In the last two years, Estonia has seen record low birth rates. Mare Ainsaar, associate professor at the University of Tartu (TÜ), says that people's decision to have children are affected by both the economic situation and policy measures.
A total of 10,721 children were born in Estonia in 2023, usurping 2022 with the new lowest birth rate recorded since 1919. The country's population saw a negative natural increase last year, with 5,111 fewer births than deaths, Statistics Estonia reported Thursday.
Terje Trasberg, leading analyst at Statistics Estonia, explained that based on demographic trends, the birth rate shouldn't be expected to recover significantly, considering the fact that those currently of childbearing age belong to smaller generations is just one of the factors behind these low birth rates.
"You won't be seeing much bigger generations following from there either," Trasberg acknowledged. "Estonia's rate of natural increase has been negative throughout [its] period of reindependence. Only once, somewhere around 2010, did it briefly turn positive. Those people will soon reach an age where maybe there'll be a little bit of help there, but these future generations aren't very much bigger than the current ones either."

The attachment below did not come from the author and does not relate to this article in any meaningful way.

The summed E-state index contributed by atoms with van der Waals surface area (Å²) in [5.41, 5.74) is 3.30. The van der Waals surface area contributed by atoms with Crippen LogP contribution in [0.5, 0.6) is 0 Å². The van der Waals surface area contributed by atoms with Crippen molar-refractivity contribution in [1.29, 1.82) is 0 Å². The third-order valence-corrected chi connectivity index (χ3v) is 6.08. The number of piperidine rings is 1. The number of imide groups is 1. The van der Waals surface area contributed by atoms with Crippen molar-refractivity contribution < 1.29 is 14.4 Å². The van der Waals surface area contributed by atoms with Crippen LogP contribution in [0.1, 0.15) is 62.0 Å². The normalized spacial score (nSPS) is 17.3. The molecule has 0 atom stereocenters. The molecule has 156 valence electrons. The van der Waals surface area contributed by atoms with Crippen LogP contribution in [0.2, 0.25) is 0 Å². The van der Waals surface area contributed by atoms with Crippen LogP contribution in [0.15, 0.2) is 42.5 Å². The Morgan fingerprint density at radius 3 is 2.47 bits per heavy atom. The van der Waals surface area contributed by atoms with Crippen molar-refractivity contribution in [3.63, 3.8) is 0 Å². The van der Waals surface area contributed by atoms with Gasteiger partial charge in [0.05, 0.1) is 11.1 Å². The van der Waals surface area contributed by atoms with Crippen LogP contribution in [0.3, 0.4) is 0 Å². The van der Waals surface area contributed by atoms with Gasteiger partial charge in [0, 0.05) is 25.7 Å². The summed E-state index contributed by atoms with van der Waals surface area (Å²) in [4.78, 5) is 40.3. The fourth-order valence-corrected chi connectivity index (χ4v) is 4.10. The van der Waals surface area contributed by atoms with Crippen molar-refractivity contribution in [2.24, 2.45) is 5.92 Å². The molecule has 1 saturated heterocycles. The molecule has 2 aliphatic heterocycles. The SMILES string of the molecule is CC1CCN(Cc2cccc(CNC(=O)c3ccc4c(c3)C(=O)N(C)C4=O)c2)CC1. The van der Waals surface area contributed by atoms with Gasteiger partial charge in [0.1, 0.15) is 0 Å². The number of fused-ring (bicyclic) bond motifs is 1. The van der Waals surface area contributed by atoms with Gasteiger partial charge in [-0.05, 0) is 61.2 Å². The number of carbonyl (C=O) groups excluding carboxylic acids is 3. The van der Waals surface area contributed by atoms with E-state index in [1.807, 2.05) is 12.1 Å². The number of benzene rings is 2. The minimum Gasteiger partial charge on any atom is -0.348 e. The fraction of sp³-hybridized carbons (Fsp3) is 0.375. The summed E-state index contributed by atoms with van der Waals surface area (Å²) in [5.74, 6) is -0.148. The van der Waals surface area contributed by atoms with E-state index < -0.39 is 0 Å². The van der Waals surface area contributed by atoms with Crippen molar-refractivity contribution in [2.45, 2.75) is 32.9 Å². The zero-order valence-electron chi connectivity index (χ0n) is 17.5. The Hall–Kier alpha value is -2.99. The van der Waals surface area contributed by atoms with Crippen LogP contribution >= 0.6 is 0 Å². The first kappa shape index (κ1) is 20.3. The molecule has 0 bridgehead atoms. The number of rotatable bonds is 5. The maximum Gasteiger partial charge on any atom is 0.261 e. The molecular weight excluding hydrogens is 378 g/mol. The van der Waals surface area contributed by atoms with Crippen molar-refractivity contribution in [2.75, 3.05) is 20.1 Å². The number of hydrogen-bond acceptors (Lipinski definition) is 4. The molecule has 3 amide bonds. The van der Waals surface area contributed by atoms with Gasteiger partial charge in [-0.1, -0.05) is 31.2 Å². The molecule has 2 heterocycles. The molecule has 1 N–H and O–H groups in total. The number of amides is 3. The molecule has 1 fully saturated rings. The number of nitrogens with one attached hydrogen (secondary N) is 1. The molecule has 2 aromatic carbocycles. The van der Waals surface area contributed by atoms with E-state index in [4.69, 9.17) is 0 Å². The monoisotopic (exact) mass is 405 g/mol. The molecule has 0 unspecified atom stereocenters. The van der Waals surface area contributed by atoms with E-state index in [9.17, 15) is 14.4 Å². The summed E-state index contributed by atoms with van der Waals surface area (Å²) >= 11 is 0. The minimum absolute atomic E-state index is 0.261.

Broadly speaking, the causes can be split into short-term and long-term ones. Short-term causes include multiple crises piling up, which have also impacted other European countries' record low birth rates as well.
"We had the health crisis – [the] COVID-19 [pandemic] – followed immediately by the war, which clearly also affected the economy, and the rise in inflation and cost of living increase," the analyst cited. "It's precisely this cost of living increase that experts consider the biggest factor in why the decline in the birth rate has been so sharp."
"Approximately half of people of childbearing age care first and foremost about financial difficulties, and around 35 percent feel that insecurity and instability affect their decisions to have children," said Mare Ainsaar, associate professor of sociology and social policy at TÜ.
Long-term causes, however, include policy measures, and changing them can also affect the birth rate.
"Estonia is very generous with all kinds of child benefits, but what's also crucial in their case is that they remain stable – that they aren't changed," Trasberg explained. "It's precisely this stability that is so important when it comes to the birth rate, given that [having a baby] is a long-term event."
"The desire to have children is a personal decision, but of course it's affected by politics," Ainsaar said. "Because we also see that, perhaps because our policy measures have been aimed primarily at large families in recent years, the number of children [in those families] hasn't fallen, maybe, but the biggest issues are with first and second children specifically."
Minister of Social Protection Signe Riisalo (Reform) said that the Ministry of Social Affairs is conducting an analysis regarding what could be done.
"We must create the kind of environment where it's safe to raise children," Riisalo said. "That means all public services – education, healthcare, support for disabled children, parent education, mental health – to restore this sense of security."
The ministry's analysis is due to be completed by the end of the year.
Editor: Aili Vahtla